But the frequency of those kinds of stories also underlines the degree to which spiritual matters are a source of deep anxiety for people. So often the monsters and dilemmas of a scary movie embody our most fundamental, unanswerable questions: What happens when we die? Is there a life after death? Will we be judged there for the ways in which we have treated people? Is the universe ultimately guided by spirit and grace, or do violence and chance rule? Does God actually save?
Religious people have plenty of texts and teachers that offer answers to those questions. But in a way it doesn't matter what it says in the Bible, the Torah, the Veda or the Quran about life after death, nor what our grandparents, teachers and religious leaders tell us. None of us will know anything for certain about the afterlife until we experience it for ourselves. Of course we're afraid.
Haunted houses and horror movies "embody our most fundamental, unanswerable questions," writes Jim McDermott. (©Terror 2023/Hal Schulman)
And maybe therein lies the spiritual value of horror stories and experiences. They put flesh on the very real and often frightening questions within us. Whether it's in the form of the mangled risen body of a wronged loved one, a masked stalker or a demon-possessed child, our worst fears are made manifest before us. And we face them. That's the key: Moving through a haunted house, sitting through a scary movie, we endure the horror that's being put before us. That is to say, we survive it. As much power as our fears may seem to have, in the end they do not crush us. We come out the other side, back into the light.
In J.K. Rowling's Harry Potter and the Prisoner of Azkaban, the students are introduced to a creature called a boggart, which takes on the appearance of whatever they most fear. For one, it becomes a massive spider; for another, their least favorite teacher. To defeat the boggart, the students must conjure something that will make it seem silly. The spider is given roller skates; the teacher, a woman's fur coat and a hideous hat.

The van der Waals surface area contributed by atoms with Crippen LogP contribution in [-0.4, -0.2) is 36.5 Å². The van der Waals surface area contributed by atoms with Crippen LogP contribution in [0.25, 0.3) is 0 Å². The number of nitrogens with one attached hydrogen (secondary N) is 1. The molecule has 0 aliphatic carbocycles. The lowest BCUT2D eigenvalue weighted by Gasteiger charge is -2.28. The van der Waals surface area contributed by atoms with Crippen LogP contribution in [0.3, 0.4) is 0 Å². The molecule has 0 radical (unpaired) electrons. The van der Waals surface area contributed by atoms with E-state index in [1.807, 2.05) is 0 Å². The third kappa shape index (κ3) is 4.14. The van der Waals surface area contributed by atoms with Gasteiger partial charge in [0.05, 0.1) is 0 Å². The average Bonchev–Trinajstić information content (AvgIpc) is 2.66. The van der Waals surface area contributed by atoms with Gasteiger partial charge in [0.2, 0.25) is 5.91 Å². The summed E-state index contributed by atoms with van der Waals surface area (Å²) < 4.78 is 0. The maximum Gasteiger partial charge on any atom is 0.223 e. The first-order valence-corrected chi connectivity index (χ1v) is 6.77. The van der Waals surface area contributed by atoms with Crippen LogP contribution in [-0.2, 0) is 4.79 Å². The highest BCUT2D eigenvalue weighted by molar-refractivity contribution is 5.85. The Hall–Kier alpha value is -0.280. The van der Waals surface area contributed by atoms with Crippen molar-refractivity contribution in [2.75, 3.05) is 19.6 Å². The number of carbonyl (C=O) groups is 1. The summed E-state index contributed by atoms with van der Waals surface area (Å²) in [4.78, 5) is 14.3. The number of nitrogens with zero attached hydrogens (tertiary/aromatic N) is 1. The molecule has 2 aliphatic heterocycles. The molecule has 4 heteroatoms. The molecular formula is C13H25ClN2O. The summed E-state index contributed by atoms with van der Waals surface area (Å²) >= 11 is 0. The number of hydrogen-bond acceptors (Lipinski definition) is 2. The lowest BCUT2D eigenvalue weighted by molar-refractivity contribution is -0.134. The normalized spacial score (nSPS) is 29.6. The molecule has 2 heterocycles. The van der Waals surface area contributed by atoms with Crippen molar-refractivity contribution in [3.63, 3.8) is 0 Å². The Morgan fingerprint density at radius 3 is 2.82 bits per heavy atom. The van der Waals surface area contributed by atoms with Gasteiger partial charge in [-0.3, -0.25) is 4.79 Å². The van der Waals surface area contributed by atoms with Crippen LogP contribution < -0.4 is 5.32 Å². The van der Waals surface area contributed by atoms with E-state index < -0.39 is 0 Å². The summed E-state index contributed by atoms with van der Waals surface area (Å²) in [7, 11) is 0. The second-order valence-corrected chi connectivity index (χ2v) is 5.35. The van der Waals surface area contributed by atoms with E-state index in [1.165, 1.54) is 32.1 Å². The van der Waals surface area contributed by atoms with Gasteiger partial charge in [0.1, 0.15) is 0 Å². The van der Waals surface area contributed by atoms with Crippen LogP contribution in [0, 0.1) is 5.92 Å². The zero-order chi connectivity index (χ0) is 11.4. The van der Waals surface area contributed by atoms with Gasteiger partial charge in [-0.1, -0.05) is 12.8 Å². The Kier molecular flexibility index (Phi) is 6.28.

When we stumble out of a haunted house or scary movie, often the first thing we do is laugh. In large part it's an expression of our relief — it's over! But I think our laughter also reveals a boggart-like delight. We confronted something we deeply fear, and you know what? It wasn't so bad.
As much tension as they might put us through, maybe we love supernatural horror stories because they reassure us. There may be much that we don't know about our existence or the spiritual realm, and much we can neither control nor prevent. But ultimately, somehow, against all expectations, we're going to be OK. As the disciples learned in the Upper Room, so maybe (bizarrely) today we learn in movie theaters and corn mazes: Even death and destruction are not the end.
After TerrorVision, Erin and I wandered into the Times Square subway station. As we waited for a train, we heard a sudden, loud BANG. We both jumped, frightened at the possible cause of the sound.
Discovering someone had just dropped a glass bottle, we did indeed start laughing. In fact that bottle was the biggest scare we had experienced all night. And here we were, just fine.